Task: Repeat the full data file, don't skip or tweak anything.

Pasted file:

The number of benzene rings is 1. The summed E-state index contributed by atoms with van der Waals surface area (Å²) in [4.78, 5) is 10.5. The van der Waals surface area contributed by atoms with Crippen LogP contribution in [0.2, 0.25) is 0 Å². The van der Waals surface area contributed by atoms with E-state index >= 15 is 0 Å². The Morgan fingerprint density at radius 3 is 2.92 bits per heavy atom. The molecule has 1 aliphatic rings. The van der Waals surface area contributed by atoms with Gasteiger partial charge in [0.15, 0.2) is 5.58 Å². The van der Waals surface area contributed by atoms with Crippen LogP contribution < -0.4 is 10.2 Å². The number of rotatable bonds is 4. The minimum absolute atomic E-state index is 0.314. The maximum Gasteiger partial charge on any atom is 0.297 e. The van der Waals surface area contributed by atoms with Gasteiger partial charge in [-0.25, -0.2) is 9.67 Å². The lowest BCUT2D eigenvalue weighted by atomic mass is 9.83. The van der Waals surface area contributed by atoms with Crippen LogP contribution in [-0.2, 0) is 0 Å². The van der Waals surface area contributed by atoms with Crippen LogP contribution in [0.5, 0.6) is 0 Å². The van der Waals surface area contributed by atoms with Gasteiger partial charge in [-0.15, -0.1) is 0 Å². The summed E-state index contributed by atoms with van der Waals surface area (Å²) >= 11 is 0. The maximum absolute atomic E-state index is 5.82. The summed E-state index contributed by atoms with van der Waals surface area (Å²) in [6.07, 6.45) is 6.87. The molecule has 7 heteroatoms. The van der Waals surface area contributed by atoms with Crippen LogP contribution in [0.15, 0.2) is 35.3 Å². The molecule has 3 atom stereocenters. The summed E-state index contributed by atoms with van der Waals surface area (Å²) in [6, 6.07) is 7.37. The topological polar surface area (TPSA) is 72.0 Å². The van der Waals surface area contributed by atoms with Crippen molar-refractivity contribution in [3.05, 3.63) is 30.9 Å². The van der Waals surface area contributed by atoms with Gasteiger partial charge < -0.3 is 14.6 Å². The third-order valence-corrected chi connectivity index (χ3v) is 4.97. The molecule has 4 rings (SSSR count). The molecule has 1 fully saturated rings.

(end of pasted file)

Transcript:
The number of benzene rings is 1. The summed E-state index contributed by atoms with van der Waals surface area (Å²) in [4.78, 5) is 10.5. The van der Waals surface area contributed by atoms with Crippen LogP contribution in [0.2, 0.25) is 0 Å². The van der Waals surface area contributed by atoms with E-state index >= 15 is 0 Å². The Morgan fingerprint density at radius 3 is 2.92 bits per heavy atom. The molecule has 1 aliphatic rings. The van der Waals surface area contributed by atoms with Gasteiger partial charge in [0.15, 0.2) is 5.58 Å². The van der Waals surface area contributed by atoms with Crippen LogP contribution < -0.4 is 10.2 Å². The number of rotatable bonds is 4. The minimum absolute atomic E-state index is 0.314. The maximum Gasteiger partial charge on any atom is 0.297 e. The van der Waals surface area contributed by atoms with Gasteiger partial charge in [-0.25, -0.2) is 9.67 Å². The lowest BCUT2D eigenvalue weighted by atomic mass is 9.83. The van der Waals surface area contributed by atoms with Crippen LogP contribution in [-0.2, 0) is 0 Å². The van der Waals surface area contributed by atoms with Crippen LogP contribution in [0.5, 0.6) is 0 Å². The van der Waals surface area contributed by atoms with Gasteiger partial charge in [-0.15, -0.1) is 0 Å². The summed E-state index contributed by atoms with van der Waals surface area (Å²) >= 11 is 0. The maximum absolute atomic E-state index is 5.82. The summed E-state index contributed by atoms with van der Waals surface area (Å²) in [6.07, 6.45) is 6.87. The molecule has 7 heteroatoms. The van der Waals surface area contributed by atoms with Crippen LogP contribution in [0.15, 0.2) is 35.3 Å². The molecule has 3 atom stereocenters. The summed E-state index contributed by atoms with van der Waals surface area (Å²) in [6, 6.07) is 7.37. The topological polar surface area (TPSA) is 72.0 Å². The van der Waals surface area contributed by atoms with Crippen molar-refractivity contribution in [3.05, 3.63) is 30.9 Å². The van der Waals surface area contributed by atoms with Gasteiger partial charge < -0.3 is 14.6 Å². The third-order valence-corrected chi connectivity index (χ3v) is 4.97. The molecule has 4 rings (SSSR count). The molecule has 1 fully saturated rings.